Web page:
Yahoo to Yang: Bleeding Purple is Not Enough
So Jerry Yang has stepped down (again) as CEO at Yahoo. Unfortunately for Yahoo, he should never have taken the post in the first place (he replaced Terry Semel in 2007).
As all you Predictable Success® followers will know, a returning founder/owner is almost always a sure sign of an organization in Treadmill trying to recover its lost glories by returning to Fun – a process that never works.
Yang told employees in his departure memo: “All of you know that I have always, and will always bleed purple,” (Yahoo’s corporate color). Big deal. If an organization is ever to grow beyond their founder/owners, the first painful step is for those same founder/owners to realize that their job is to downplay their personal ‘bleediness’ and to complete the process of passing on the vision-baton to senior and middle management.
[Someone needs to tell Howard Schultz (trying, and predictably failing, to do a similar thing at Starbucks) that it’s not enough to bleed Green, or muddy brown, or whatever Starbucks corporate color is these days.]
Yang was a big ‘V’*, so in an attempt to right the ship, expect to see Yahoo’s board over-compensating by going for a big P when seeking a replacement CEO. Which of course will take Yahoo…right back to Treadmill.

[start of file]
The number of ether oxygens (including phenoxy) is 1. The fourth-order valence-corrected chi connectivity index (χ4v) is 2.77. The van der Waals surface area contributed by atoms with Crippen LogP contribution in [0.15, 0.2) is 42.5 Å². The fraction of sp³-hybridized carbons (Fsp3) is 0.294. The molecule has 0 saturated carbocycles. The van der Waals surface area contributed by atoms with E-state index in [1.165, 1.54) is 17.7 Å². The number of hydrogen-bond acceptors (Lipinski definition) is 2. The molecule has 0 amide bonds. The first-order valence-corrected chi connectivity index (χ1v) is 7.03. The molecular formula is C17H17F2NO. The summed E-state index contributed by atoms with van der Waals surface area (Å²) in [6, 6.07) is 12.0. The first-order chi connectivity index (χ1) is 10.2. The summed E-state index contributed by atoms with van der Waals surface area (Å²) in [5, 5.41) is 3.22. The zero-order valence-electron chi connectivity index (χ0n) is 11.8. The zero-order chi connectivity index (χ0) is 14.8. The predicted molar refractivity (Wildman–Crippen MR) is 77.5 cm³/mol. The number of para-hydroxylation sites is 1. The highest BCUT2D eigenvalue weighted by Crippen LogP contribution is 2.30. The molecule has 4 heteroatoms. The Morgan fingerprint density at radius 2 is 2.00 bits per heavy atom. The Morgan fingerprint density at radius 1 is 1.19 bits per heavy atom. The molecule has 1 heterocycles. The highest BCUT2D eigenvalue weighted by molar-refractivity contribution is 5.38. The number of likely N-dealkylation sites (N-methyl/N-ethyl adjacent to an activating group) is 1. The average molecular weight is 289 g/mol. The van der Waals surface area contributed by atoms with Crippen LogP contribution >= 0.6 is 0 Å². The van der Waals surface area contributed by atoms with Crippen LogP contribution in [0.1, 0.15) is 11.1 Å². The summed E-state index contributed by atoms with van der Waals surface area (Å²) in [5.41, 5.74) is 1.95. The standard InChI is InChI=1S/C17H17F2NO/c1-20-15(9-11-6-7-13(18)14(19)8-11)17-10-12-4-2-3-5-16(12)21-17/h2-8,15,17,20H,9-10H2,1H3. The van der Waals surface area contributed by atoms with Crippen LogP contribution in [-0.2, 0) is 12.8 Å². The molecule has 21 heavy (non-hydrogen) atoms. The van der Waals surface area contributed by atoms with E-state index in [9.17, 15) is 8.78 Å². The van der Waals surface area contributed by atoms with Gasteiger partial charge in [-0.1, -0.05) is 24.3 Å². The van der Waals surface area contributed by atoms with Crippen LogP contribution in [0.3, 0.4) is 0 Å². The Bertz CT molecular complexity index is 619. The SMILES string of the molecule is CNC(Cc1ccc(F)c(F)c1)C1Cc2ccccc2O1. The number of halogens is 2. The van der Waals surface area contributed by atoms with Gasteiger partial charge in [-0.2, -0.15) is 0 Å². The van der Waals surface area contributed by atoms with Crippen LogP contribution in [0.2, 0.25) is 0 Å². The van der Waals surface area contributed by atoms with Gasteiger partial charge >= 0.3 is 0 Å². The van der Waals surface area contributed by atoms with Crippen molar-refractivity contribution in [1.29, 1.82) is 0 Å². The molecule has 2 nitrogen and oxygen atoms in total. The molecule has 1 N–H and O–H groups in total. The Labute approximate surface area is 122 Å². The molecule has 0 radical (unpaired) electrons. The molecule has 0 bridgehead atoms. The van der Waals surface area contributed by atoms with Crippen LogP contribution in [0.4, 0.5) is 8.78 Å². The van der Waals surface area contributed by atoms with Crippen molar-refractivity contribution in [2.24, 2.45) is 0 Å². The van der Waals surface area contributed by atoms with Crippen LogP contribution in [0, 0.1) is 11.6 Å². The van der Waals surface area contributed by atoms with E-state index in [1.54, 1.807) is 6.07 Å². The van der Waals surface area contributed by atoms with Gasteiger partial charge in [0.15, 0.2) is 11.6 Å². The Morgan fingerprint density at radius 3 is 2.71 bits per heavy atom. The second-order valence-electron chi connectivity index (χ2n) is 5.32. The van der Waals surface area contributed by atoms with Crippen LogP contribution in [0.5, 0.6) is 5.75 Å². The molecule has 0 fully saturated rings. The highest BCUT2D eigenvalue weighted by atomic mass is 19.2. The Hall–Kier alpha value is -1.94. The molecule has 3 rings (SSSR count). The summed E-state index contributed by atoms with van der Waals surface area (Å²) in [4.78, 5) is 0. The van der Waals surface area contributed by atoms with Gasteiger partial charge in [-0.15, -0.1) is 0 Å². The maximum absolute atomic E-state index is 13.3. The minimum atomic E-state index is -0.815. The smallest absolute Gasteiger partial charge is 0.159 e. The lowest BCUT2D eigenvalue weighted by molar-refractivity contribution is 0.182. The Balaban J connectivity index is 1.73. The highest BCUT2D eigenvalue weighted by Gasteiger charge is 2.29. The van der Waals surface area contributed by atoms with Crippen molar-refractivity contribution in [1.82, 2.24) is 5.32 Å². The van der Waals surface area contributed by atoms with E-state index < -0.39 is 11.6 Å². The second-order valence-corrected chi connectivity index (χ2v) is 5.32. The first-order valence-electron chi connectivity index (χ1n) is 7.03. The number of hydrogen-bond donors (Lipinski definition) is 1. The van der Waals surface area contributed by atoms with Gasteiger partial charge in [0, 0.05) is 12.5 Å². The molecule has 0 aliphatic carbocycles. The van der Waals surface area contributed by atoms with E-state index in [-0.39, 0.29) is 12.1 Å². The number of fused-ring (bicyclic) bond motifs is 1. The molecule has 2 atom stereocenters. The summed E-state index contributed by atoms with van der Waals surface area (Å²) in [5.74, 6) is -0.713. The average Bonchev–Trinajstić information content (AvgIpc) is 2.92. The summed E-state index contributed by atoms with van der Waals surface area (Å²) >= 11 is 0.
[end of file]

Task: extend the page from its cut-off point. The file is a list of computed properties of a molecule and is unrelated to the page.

* Footnote for avid PS-ers: Technically, Yang is a Maverick (in private workshops I might use the title ‘J*rk’): not a member of the McCain-Palin gang, but rather an extreme version of the Visionary – one with little or no ability to communicate with ‘O’, ‘P’ or ‘S’s [i.e. his PS DNA is V _ _ _ ].
This lack of an understanding of how others think and what makes them tick is at the heart of the failure to do the Microsoft deal, which placed Yang in the position of having to communicate with one of the biggest ‘O’s in business: Steve Ballmer. Ballmer is as extreme in his ‘O’-ness as Yang is in his ‘Y’-ness. Result: No understanding. No empathy. No deal.